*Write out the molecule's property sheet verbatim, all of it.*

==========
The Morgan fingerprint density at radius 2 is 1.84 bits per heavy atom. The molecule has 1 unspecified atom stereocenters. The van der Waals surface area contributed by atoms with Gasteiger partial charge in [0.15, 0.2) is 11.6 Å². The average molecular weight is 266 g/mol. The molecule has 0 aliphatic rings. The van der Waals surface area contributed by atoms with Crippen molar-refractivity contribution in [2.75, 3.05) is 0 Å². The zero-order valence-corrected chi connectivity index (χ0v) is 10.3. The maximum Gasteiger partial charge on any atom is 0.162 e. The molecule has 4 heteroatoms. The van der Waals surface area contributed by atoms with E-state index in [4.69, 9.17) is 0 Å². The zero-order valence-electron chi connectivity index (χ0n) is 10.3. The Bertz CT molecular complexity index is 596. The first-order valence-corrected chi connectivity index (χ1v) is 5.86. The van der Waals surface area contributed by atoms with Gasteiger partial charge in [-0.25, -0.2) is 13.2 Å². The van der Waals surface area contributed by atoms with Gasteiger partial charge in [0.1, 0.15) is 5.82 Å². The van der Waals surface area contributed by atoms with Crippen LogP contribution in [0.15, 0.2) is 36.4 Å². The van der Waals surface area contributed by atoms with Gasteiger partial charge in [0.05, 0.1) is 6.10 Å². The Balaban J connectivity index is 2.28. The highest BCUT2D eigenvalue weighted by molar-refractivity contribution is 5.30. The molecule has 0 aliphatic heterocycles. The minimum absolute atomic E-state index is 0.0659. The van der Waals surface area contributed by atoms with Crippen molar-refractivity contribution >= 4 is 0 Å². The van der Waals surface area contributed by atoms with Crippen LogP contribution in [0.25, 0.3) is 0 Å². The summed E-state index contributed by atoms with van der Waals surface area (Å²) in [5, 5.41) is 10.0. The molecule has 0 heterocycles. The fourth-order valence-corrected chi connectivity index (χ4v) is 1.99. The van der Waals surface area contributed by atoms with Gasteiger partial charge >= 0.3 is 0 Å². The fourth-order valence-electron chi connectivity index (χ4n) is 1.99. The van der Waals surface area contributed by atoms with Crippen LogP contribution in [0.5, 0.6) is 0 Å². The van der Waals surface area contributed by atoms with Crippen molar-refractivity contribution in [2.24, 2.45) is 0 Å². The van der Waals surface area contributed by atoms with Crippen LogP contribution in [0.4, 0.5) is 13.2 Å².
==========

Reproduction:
The Morgan fingerprint density at radius 2 is 1.84 bits per heavy atom. The molecule has 1 unspecified atom stereocenters. The van der Waals surface area contributed by atoms with Gasteiger partial charge in [0.15, 0.2) is 11.6 Å². The average molecular weight is 266 g/mol. The molecule has 0 aliphatic rings. The van der Waals surface area contributed by atoms with Crippen molar-refractivity contribution in [2.75, 3.05) is 0 Å². The zero-order valence-corrected chi connectivity index (χ0v) is 10.3. The maximum Gasteiger partial charge on any atom is 0.162 e. The molecule has 4 heteroatoms. The van der Waals surface area contributed by atoms with E-state index in [4.69, 9.17) is 0 Å². The zero-order valence-electron chi connectivity index (χ0n) is 10.3. The Bertz CT molecular complexity index is 596. The first-order valence-corrected chi connectivity index (χ1v) is 5.86. The van der Waals surface area contributed by atoms with Gasteiger partial charge in [-0.25, -0.2) is 13.2 Å². The van der Waals surface area contributed by atoms with Gasteiger partial charge in [0.1, 0.15) is 5.82 Å². The van der Waals surface area contributed by atoms with Crippen LogP contribution in [0.15, 0.2) is 36.4 Å². The van der Waals surface area contributed by atoms with Gasteiger partial charge in [0.05, 0.1) is 6.10 Å². The Balaban J connectivity index is 2.28. The highest BCUT2D eigenvalue weighted by molar-refractivity contribution is 5.30. The molecule has 0 aliphatic heterocycles. The minimum absolute atomic E-state index is 0.0659. The van der Waals surface area contributed by atoms with Crippen molar-refractivity contribution >= 4 is 0 Å². The van der Waals surface area contributed by atoms with Crippen LogP contribution in [0.25, 0.3) is 0 Å². The summed E-state index contributed by atoms with van der Waals surface area (Å²) in [5, 5.41) is 10.0. The molecule has 0 heterocycles. The fourth-order valence-corrected chi connectivity index (χ4v) is 1.99. The van der Waals surface area contributed by atoms with Gasteiger partial charge >= 0.3 is 0 Å². The fourth-order valence-electron chi connectivity index (χ4n) is 1.99. The van der Waals surface area contributed by atoms with Crippen LogP contribution in [0.5, 0.6) is 0 Å². The van der Waals surface area contributed by atoms with Crippen molar-refractivity contribution in [2.24, 2.45) is 0 Å². The van der Waals surface area contributed by atoms with Crippen LogP contribution in [0.4, 0.5) is 13.2 Å².